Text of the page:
With Christmas just days away, we gear up for the happy, festive, family-oriented holiday. But, feelings of isolation and loneliness trigger depress and suicidal thoughts, says Executive Director, Denise Panichas, of the Rhode Island Samaritans. “Research shows us that isolation has a huge impact on people’s overall health and well-being.”.
“Radio stations across Rhode Island will run our Public Service Announcement during the holiday season, getting the word out about The Samaritans. Social media has also become a remarkable effective tool for raising awareness of our website for 24/7 information and referrals. Interestingly, people visit from not only Rhode Island crisis/listening hotline. Conversations with trained volunteers are free, confidential and, most importantly, anonymous
Looking for Volunteers…
Panichas says it is difficult to determine if calls spike during Christmas and New Years, she has seen an increase in the number of third-party calls, people calling on behalf of their loved ones and friends. “We’re seeing an increase to our website with visitors rising more than 6,500 visitors in 2003 to 144,000 in 2017, she says. Panichas noted that due to the lack of volunteers, the lines are not covered 24/7 and she is hoping this story is a chance to ask the public think about joining their team.
“We recruit volunteers through Rhode Island’s colleges and universities (coming mostly from Brown University), through the volunteer recruitment sites and on social media. In 2001, student volunteers were majoring in psychology. Today they are majoring in neuropsychology, neurobiology, or pre-med students and residents from Rhode Island hospital, says Panichas.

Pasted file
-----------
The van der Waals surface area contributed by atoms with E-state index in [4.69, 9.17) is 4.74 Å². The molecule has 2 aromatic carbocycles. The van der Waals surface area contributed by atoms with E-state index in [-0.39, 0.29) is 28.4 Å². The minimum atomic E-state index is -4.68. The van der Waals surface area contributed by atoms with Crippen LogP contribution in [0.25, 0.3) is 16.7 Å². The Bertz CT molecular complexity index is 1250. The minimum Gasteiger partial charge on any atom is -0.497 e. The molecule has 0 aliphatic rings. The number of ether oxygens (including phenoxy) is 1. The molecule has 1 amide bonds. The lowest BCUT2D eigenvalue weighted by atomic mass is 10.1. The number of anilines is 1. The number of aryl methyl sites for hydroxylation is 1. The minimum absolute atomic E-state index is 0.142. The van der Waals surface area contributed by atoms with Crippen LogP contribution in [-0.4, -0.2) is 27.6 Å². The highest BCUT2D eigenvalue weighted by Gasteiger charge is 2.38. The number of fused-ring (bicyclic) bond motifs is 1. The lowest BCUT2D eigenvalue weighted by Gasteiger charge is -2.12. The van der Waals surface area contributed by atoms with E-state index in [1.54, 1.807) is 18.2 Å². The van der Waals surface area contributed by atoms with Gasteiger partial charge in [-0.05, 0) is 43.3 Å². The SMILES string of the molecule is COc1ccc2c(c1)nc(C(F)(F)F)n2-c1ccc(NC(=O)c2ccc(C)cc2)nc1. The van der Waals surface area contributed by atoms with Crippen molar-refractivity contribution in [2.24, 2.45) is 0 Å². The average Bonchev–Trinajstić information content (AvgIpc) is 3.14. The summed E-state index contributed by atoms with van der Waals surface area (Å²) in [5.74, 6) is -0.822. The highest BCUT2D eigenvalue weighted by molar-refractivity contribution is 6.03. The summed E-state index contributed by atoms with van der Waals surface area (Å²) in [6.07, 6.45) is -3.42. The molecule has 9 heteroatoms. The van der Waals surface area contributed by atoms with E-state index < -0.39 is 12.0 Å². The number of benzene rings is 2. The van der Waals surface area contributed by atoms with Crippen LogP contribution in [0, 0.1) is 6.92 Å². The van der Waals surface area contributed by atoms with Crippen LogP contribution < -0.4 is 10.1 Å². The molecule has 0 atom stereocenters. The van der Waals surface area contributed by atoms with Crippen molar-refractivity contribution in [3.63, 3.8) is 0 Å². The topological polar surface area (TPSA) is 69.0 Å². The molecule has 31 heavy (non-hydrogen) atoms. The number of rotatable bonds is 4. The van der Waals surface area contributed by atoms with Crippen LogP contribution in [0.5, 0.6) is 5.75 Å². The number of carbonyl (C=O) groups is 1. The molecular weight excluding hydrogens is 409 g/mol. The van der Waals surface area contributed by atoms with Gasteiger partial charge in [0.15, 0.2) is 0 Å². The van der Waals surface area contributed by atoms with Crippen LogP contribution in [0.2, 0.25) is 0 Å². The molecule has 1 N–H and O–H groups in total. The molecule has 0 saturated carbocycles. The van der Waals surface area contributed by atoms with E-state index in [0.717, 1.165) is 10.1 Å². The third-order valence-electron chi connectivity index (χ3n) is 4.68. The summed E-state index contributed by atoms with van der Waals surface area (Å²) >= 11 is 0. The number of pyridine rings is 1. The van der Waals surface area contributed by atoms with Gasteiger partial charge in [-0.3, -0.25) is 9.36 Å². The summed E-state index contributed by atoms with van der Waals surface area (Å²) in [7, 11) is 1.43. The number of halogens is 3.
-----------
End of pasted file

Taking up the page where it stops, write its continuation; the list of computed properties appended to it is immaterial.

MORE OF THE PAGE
“Older adult volunteers usually are retirees with professional life experiences that includes listening skills and have experience following protocols and rules. We find them through traditional means such as newspaper as well as social media. Newspaper coverage of our activities also generates interest. Because college students go home for holidays and summer, we are always in need of adult volunteers,” adds Panichas.
According to Panichas, The Samaritan’s communication-based 21-hour training program teaches volunteers to effectively listen to people who are in crisis, without expressing personal judgments or opinions. The listening techniques called “befriending,” calls for 90 percent listening and 10 percent talking.
Interestingly, The Samaritan’s has an entire section of our website dedicated to caregivers. “When loved ones who are not well call to speak with a volunteer, it can give the caregiver a break from listening, a break from the responsibility and possibly a few brief moments of calm to do something for themselves like take a shower, go for walk or just have a cup of coffee,” notes Panichas. “Caregivers often call our listening line because they too, like the hopeless and alone, don’t want to be a burden to family and friends and seem like they are complaining,” she adds.
Paniches says that in addition to crisis/listening hotline, The Samaritans of Rhode Island offers Safe Place,the state’s oldest, continuously operating peer to peer group for adults suffering loss by suicide. “Ours, like any other support group however, never replaces professional medical and behavioral health care. We encourage everyone to talk to their primary care doctor about the stress they are experiencing,” she says.
We’re Here to Listen
The Samaritans of Rhode Island can be the gateway to care or a “compassionate nonjudgmental voice on the other end of the line,” Panichas notes. “It doesn’t matter what your problem is, be it depression, suicidal thoughts, or being lonely or just needing to talk, our volunteers are there to listen, she says.
For persons interested in more information about suicide emergencies, The Samaritans website,, has an emergency checklist as well as information by city and town in Rhode Island.
Emergency? Call 911. Need to Talk? Call a volunteer at The Samaritans at 401.272.4044.